My mother-in-law, whom we lovingly call Grammy, lives in Taiwan. While we were there for the holidays, it was the perfect time to take a tour of Taipei American School (TAS). Not only does she teach there, but most of her kids also attended TAS. Since we homeschool, two of my daughters had never been inside a school building. What would it be like?
Our tour was scheduled for 10AM, so we left our apartment at 9:40 to catch the bus. To get to TAS, we continued to the next bus stop past Grammy’s apartment.
There, we climbed off and followed the sidewalk to the school. Reaching the guard station, we realized we were five minutes early. We waited there until our guide, Jenn, met us.
Knowing that my husband works with technology, Jenn took us to the robotics area first. This multi-level lab area is called the Tech Cube.
All TAS students take a term of robotics in middle school, and many return for more advanced classes. Going beyond Lego Mindstorms, students build remote-control vehicles and even battle-bots.
The teachers we met were friendly and passionate, yet they also seemed pretty laid back. Allowing students to explore and create independently and in groups, they watched from across the room but were available when students needed help.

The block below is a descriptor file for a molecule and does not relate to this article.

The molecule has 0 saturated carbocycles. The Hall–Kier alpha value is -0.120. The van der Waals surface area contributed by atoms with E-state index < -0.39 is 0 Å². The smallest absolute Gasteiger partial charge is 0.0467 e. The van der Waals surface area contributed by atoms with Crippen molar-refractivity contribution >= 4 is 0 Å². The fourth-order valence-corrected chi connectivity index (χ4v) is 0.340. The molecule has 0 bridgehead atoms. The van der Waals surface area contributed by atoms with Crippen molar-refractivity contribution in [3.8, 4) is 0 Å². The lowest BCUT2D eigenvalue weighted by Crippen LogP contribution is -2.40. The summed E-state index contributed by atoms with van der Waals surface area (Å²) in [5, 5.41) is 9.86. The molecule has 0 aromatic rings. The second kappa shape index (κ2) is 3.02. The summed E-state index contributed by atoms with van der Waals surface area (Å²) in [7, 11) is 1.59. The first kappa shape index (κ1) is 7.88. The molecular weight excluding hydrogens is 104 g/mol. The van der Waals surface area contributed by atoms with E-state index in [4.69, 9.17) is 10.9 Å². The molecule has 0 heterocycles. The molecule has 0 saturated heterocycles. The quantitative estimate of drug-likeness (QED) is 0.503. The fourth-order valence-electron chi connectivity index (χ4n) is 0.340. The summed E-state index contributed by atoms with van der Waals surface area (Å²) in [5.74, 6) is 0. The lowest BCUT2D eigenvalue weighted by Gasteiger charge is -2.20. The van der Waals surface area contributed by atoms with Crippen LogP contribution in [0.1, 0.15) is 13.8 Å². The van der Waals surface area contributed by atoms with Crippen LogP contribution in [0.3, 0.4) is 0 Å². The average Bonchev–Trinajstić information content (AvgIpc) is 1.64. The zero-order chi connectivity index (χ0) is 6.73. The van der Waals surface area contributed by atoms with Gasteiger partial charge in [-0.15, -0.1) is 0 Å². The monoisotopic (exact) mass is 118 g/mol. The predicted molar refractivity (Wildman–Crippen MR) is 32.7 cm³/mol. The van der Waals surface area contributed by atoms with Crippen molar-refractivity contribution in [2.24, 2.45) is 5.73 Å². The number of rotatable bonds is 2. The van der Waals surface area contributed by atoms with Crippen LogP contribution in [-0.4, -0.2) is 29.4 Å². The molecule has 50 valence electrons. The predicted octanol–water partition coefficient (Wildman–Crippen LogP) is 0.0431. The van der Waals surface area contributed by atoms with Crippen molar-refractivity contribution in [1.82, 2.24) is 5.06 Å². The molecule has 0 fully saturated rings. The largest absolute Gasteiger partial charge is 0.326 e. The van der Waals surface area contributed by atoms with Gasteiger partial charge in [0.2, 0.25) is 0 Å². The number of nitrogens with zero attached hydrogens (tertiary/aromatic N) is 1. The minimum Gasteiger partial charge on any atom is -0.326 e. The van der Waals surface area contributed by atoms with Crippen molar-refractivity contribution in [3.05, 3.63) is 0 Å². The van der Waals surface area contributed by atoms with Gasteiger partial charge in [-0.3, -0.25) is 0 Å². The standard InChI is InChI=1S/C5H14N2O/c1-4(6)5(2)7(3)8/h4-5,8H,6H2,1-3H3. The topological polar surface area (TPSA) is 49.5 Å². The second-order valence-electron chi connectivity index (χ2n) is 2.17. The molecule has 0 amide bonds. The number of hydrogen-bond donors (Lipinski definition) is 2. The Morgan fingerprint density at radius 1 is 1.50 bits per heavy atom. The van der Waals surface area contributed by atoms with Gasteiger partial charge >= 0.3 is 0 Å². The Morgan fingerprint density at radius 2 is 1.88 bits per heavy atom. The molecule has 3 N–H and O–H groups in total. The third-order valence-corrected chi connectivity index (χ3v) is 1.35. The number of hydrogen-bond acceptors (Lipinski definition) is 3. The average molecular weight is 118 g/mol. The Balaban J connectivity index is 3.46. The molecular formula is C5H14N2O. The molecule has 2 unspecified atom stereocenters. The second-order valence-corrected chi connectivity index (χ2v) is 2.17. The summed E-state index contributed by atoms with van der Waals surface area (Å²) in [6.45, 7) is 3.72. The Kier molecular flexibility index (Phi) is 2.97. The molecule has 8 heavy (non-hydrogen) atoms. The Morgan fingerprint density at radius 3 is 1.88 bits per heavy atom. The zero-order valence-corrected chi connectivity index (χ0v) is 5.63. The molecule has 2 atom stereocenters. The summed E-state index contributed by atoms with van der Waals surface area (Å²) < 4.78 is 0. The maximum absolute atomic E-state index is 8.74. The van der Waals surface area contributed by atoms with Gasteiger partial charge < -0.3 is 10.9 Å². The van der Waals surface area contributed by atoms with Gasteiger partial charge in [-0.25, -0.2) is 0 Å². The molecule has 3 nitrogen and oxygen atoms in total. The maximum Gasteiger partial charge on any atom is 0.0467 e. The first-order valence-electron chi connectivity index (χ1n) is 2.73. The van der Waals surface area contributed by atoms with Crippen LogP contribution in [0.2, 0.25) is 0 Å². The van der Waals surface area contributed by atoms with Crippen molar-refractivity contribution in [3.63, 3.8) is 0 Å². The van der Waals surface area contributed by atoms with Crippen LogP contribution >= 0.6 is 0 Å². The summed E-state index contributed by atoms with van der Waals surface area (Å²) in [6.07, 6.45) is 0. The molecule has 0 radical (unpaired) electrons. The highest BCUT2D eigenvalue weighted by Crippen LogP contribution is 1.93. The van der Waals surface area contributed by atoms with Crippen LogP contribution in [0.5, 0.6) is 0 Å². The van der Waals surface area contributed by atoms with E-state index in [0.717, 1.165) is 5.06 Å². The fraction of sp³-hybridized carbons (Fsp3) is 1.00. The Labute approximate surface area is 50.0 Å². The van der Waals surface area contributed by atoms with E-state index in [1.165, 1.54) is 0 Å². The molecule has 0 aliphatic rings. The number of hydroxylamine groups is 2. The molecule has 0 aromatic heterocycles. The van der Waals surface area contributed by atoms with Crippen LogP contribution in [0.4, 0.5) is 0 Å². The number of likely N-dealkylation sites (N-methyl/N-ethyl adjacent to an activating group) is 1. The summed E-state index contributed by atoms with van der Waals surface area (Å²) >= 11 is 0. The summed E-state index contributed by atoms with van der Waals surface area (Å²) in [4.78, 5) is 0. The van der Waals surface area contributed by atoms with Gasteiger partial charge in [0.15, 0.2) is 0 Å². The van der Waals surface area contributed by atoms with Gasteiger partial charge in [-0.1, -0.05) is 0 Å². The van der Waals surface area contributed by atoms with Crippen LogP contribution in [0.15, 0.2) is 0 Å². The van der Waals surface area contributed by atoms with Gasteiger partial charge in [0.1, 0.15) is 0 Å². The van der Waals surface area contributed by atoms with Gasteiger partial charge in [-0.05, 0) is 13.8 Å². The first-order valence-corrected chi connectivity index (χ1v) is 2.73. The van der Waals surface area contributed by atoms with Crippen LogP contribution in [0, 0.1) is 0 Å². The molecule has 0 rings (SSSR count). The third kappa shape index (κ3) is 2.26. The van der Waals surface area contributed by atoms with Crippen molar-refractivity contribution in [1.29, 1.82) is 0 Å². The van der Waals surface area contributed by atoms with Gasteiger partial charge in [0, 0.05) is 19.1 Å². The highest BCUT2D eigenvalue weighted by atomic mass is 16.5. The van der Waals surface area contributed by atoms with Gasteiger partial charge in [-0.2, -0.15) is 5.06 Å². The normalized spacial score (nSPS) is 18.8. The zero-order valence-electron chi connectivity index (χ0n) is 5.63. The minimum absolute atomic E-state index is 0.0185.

Though I would have been lost trying to put anything together in this creative lab, I was duly impressed. What an excellent opportunity TAS students have to use these state-of-the-art resources!
Leaving the Tech Cube, we took a brief peek at the gym, then headed for the theatre wing. Since some of my sisters-in-law performed in school musicals while attending TAS, we carefully inspected posters from past productions for signs of them. One caught our eye.
Two of my husband’s sisters performed in a production of The Boyfriend back in 1997. Their faces were still smiling down at us from the poster on the wall. (They are fourth from the left and second from the right.)
As lunchtime approached, it was time to meet up with Grammy. Jenn led us to the middle school science area. Would Grammy be there in her “native habitat”?
She was! In her classroom, she excitedly explained an experiment her sixth-graders were working on. Using recycled materials, they were building insulated thermoses and evaluating their effectiveness.
While we were in Grammy’s classroom, our tour guide snapped a family photo for us.
Saying good-bye to Jenn, we headed to the school cafeteria to grab some lunch. Options abounded—pizza, Taiwanese food, a salad bar, soups, and even a baked potato bar. We toted our trays to the science teachers’ lounge, where we enjoyed a relaxing meal with Grammy and her teaching team.
Time passed quickly. As soon as we finished eating, it was nearly time for Grammy’s next class to start. Waving good-bye, we found our way outside, turned for one final peek at the building, then headed home.
I’m thankful for teachers like Grammy, who make a difference in the lives of students on the other side of the world. Despite the impressive staff and facilities at TAS, I appreciate the flexibility of homeschooling. Without it, we could never have taken this extended trip to Taiwan.
Our blog adventure continues as the girls get their first taste of wheel cake.